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1) Stop convincing us that University is better than College.
Growing up, I was always told by parents, friends, and teachers that University was better than college. I only heard about successful people that came out of University. However, after transferring out of two programs, one from a University and the other from College, I learned that there is no real benefit from being in a University as opposed to a College. I was able to say I was in University, but so what? Finding parking was still difficult, lectures were so packed you sometimes have to sit on the staircase even after arriving early, the professors don't get back to your emails on time, and you're still forced to take mandatory irrelevant courses based on theory. University graduates are still paying off their student loans years after they graduate, and they still struggle to get jobs related to the program they worked years for, which can happen just as often in College. I personally believe this is because of the lack of practicality, which I'll touch more on later.
2) Stop convincing us that earning a Degree is better than a Diploma.
This goes hand-in-hand with #1. I was able to say I was earning my Degree, but so what? The Degree programs I took in both University and College were so far out of scope from what I wanted to do that I almost forgot what programs I even applied for, all because I was convinced Degree programs were better. However, this can still happen for other certification awards. Along the way, I learned that employers mainly care about what you are capable of in the workplace in terms of meeting company goals, and who you are as an individual — not really what a piece of paper says.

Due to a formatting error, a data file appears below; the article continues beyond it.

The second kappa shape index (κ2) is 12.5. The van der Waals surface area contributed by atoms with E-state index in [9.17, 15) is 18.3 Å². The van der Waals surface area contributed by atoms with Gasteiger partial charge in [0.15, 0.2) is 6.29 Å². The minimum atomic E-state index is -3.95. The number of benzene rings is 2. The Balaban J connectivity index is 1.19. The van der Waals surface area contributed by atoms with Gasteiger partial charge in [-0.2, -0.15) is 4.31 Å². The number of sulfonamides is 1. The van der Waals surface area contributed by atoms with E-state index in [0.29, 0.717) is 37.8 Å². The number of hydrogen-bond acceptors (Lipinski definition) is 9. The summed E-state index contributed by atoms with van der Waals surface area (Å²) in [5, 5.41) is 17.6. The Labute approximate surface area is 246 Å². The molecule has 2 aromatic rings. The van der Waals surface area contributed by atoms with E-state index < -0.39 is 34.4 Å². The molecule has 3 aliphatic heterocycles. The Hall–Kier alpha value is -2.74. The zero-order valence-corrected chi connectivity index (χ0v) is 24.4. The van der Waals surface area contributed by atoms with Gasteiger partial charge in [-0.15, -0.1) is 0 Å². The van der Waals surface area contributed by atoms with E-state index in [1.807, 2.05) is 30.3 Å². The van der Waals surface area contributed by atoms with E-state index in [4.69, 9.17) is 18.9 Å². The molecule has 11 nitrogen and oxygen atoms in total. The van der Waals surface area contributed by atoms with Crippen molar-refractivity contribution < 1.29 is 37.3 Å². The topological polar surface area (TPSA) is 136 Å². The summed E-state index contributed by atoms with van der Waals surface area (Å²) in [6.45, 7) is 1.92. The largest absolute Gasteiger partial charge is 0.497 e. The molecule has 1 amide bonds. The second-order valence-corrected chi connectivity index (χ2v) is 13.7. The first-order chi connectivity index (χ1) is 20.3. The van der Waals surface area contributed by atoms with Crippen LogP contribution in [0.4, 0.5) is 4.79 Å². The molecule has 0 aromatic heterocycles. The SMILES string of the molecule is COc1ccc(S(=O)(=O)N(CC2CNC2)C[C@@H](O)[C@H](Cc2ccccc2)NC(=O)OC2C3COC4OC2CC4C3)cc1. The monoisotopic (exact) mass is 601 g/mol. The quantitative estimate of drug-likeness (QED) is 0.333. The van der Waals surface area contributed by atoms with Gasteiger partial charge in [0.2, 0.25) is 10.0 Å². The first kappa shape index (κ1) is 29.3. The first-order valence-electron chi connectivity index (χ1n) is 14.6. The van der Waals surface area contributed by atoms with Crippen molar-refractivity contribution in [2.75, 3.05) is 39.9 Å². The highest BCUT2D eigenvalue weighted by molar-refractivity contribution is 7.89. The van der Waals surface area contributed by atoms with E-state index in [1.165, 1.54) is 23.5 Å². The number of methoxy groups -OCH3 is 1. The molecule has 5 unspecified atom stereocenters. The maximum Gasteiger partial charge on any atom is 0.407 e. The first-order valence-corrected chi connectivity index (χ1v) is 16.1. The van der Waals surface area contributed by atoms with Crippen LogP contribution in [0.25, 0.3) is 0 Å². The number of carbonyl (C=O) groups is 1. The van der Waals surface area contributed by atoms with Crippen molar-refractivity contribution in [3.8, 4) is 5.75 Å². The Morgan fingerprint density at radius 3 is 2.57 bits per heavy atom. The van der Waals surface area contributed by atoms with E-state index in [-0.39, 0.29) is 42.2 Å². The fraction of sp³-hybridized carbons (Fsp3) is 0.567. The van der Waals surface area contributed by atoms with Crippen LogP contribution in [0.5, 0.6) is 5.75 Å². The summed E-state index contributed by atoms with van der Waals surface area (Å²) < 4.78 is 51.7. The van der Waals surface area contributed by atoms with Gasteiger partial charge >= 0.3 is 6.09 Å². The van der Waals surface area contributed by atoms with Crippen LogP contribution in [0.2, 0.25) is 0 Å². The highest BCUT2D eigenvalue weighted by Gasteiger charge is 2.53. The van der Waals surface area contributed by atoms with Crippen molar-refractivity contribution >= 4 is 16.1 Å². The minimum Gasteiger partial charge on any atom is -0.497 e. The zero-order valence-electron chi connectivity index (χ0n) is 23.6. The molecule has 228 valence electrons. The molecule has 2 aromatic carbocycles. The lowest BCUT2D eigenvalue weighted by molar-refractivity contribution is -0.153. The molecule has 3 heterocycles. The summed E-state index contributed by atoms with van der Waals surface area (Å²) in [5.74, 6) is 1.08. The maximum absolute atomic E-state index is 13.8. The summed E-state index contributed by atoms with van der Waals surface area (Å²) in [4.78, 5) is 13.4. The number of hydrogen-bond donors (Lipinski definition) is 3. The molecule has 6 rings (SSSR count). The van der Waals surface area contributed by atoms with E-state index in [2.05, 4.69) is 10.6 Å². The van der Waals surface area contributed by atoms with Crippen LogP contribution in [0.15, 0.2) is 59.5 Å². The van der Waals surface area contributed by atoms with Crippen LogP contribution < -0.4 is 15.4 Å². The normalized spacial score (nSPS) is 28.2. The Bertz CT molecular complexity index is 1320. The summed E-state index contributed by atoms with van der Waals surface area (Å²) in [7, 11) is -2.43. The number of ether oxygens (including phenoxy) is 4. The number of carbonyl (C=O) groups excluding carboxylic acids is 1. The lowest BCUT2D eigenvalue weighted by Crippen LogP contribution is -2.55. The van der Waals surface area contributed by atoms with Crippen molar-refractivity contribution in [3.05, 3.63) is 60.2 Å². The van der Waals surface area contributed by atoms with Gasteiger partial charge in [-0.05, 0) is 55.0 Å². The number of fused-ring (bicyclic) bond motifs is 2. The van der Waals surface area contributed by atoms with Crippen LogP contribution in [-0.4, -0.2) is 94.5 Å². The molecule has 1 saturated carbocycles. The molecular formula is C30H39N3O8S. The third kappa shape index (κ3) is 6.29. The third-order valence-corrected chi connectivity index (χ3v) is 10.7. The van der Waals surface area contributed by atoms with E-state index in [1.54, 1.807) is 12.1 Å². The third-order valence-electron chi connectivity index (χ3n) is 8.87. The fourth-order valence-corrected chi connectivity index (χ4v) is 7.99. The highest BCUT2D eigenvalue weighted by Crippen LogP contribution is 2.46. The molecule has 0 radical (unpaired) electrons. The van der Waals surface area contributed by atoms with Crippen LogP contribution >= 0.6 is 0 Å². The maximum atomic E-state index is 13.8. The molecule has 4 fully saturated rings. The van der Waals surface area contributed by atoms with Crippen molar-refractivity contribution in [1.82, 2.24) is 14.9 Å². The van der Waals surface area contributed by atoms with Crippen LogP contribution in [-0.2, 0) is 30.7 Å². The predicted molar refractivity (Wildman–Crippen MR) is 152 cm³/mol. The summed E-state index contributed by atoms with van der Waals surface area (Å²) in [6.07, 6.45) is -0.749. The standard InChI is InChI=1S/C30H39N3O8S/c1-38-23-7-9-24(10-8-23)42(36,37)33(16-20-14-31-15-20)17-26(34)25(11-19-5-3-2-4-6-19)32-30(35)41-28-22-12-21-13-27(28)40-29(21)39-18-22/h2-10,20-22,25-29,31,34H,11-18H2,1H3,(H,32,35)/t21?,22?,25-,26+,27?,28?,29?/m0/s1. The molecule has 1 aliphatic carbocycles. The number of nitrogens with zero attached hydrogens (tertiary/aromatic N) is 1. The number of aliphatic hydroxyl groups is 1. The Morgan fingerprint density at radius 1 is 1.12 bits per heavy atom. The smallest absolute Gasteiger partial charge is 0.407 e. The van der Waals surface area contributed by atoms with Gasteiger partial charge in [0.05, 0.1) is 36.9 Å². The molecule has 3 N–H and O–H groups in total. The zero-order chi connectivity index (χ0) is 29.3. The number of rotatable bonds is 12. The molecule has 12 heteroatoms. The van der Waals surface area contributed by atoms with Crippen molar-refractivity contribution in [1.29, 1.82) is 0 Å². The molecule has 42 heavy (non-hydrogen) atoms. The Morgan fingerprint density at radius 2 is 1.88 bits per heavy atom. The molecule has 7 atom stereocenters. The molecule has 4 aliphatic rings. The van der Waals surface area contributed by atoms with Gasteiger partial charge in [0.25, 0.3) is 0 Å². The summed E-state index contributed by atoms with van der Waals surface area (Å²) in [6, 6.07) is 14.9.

3) Teach relevant and important course material.
This is the most significant reason why I believe post-secondary education can improve. I understand from a professor's perspective that they have to teach what they're told, but as an aspiring marketing student, I DO NOT care about solving for X. I do not care about how the brain works, or what happened in the previous wars, or how to reduce lead times, or the Matching Concept of managerial accounting, or how to speak Chinese. Sure, some out of scope background knowledge can be useful, but it isn't necessary to put it on tests and exams. Now you'll probably ask, "Why not look at the courses before applying for the program?" Well, I did; unfortunately, it's the only marketing program available and I don't have the funds to live far away from home. There is also still the same risk of another marketing program teaching out of scope course material. Everything that I learn should be useful and retainable information for the future, rather than stuff that I'll put away after I've written the exam.
4) More Practicality and Less Memorization
For the relevant course material, I feel like I'm back in high school where I was memorizing every single definition and piece of information just to write it out on a piece of paper. Instead, I should be understanding key concepts to then show how I would apply them in the real world.